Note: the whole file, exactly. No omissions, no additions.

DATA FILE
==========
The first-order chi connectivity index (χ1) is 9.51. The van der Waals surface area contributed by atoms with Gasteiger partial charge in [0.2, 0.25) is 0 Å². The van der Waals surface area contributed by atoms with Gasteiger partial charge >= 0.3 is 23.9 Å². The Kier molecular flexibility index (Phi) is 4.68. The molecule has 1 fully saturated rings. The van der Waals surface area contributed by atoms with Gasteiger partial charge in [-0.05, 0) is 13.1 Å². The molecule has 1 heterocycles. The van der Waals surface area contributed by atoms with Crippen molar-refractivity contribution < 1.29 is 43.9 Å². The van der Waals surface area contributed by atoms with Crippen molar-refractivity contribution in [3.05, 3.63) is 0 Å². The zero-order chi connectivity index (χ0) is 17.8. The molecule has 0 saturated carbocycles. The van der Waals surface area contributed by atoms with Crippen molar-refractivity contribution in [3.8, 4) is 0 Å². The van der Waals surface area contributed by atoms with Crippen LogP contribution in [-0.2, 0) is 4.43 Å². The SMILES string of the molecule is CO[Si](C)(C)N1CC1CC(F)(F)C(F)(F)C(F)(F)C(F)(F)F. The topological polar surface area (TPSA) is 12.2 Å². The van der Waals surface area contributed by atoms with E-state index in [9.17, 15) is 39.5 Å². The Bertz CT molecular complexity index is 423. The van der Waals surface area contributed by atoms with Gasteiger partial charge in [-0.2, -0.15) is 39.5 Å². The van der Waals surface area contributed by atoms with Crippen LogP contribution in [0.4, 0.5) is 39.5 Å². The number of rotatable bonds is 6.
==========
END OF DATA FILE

The first-order chi connectivity index (χ1) is 9.51. The van der Waals surface area contributed by atoms with Gasteiger partial charge in [0.2, 0.25) is 0 Å². The van der Waals surface area contributed by atoms with Gasteiger partial charge >= 0.3 is 23.9 Å². The Kier molecular flexibility index (Phi) is 4.68. The molecule has 1 fully saturated rings. The van der Waals surface area contributed by atoms with Gasteiger partial charge in [-0.05, 0) is 13.1 Å². The molecule has 1 heterocycles. The van der Waals surface area contributed by atoms with Crippen molar-refractivity contribution < 1.29 is 43.9 Å². The van der Waals surface area contributed by atoms with Crippen molar-refractivity contribution in [3.05, 3.63) is 0 Å². The zero-order chi connectivity index (χ0) is 17.8. The molecule has 0 saturated carbocycles. The van der Waals surface area contributed by atoms with Crippen molar-refractivity contribution in [3.8, 4) is 0 Å². The van der Waals surface area contributed by atoms with Crippen LogP contribution in [-0.2, 0) is 4.43 Å². The SMILES string of the molecule is CO[Si](C)(C)N1CC1CC(F)(F)C(F)(F)C(F)(F)C(F)(F)F. The topological polar surface area (TPSA) is 12.2 Å². The van der Waals surface area contributed by atoms with E-state index in [9.17, 15) is 39.5 Å². The Bertz CT molecular complexity index is 423. The van der Waals surface area contributed by atoms with Gasteiger partial charge in [-0.2, -0.15) is 39.5 Å². The van der Waals surface area contributed by atoms with Crippen LogP contribution in [0.4, 0.5) is 39.5 Å². The number of rotatable bonds is 6.